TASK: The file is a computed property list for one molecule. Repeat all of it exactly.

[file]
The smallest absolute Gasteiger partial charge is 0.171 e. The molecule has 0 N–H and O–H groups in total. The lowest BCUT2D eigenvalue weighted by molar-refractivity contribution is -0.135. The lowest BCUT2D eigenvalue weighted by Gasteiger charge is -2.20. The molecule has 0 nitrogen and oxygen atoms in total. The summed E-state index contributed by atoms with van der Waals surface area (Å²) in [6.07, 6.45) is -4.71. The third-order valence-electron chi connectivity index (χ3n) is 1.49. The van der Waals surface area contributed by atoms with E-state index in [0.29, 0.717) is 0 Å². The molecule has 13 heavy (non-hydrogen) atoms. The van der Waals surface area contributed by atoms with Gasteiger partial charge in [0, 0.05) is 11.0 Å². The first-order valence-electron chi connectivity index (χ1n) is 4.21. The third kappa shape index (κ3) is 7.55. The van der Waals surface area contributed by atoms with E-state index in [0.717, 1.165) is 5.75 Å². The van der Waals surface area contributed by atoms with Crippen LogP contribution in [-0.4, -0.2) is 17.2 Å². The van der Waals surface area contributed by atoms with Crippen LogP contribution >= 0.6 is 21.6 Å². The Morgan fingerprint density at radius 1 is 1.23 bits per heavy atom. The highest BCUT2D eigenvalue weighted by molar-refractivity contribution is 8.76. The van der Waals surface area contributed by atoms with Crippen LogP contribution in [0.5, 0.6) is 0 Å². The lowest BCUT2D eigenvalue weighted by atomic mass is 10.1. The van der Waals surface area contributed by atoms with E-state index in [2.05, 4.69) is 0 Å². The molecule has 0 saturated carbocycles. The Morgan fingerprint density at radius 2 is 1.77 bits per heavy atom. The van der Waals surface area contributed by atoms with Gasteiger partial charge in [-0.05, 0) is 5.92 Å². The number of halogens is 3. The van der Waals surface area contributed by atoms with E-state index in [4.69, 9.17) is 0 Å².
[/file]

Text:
The smallest absolute Gasteiger partial charge is 0.171 e. The molecule has 0 N–H and O–H groups in total. The lowest BCUT2D eigenvalue weighted by molar-refractivity contribution is -0.135. The lowest BCUT2D eigenvalue weighted by Gasteiger charge is -2.20. The molecule has 0 nitrogen and oxygen atoms in total. The summed E-state index contributed by atoms with van der Waals surface area (Å²) in [6.07, 6.45) is -4.71. The third-order valence-electron chi connectivity index (χ3n) is 1.49. The van der Waals surface area contributed by atoms with E-state index in [0.29, 0.717) is 0 Å². The molecule has 13 heavy (non-hydrogen) atoms. The van der Waals surface area contributed by atoms with Gasteiger partial charge in [0, 0.05) is 11.0 Å². The first-order valence-electron chi connectivity index (χ1n) is 4.21. The third kappa shape index (κ3) is 7.55. The van der Waals surface area contributed by atoms with E-state index in [0.717, 1.165) is 5.75 Å². The van der Waals surface area contributed by atoms with Crippen LogP contribution in [-0.4, -0.2) is 17.2 Å². The van der Waals surface area contributed by atoms with Crippen LogP contribution >= 0.6 is 21.6 Å². The Morgan fingerprint density at radius 1 is 1.23 bits per heavy atom. The highest BCUT2D eigenvalue weighted by molar-refractivity contribution is 8.76. The van der Waals surface area contributed by atoms with Crippen LogP contribution in [0.5, 0.6) is 0 Å². The lowest BCUT2D eigenvalue weighted by atomic mass is 10.1. The van der Waals surface area contributed by atoms with E-state index in [2.05, 4.69) is 0 Å². The molecule has 0 saturated carbocycles. The Morgan fingerprint density at radius 2 is 1.77 bits per heavy atom. The van der Waals surface area contributed by atoms with Gasteiger partial charge in [-0.05, 0) is 5.92 Å². The number of halogens is 3. The van der Waals surface area contributed by atoms with E-state index in [4.69, 9.17) is 0 Å².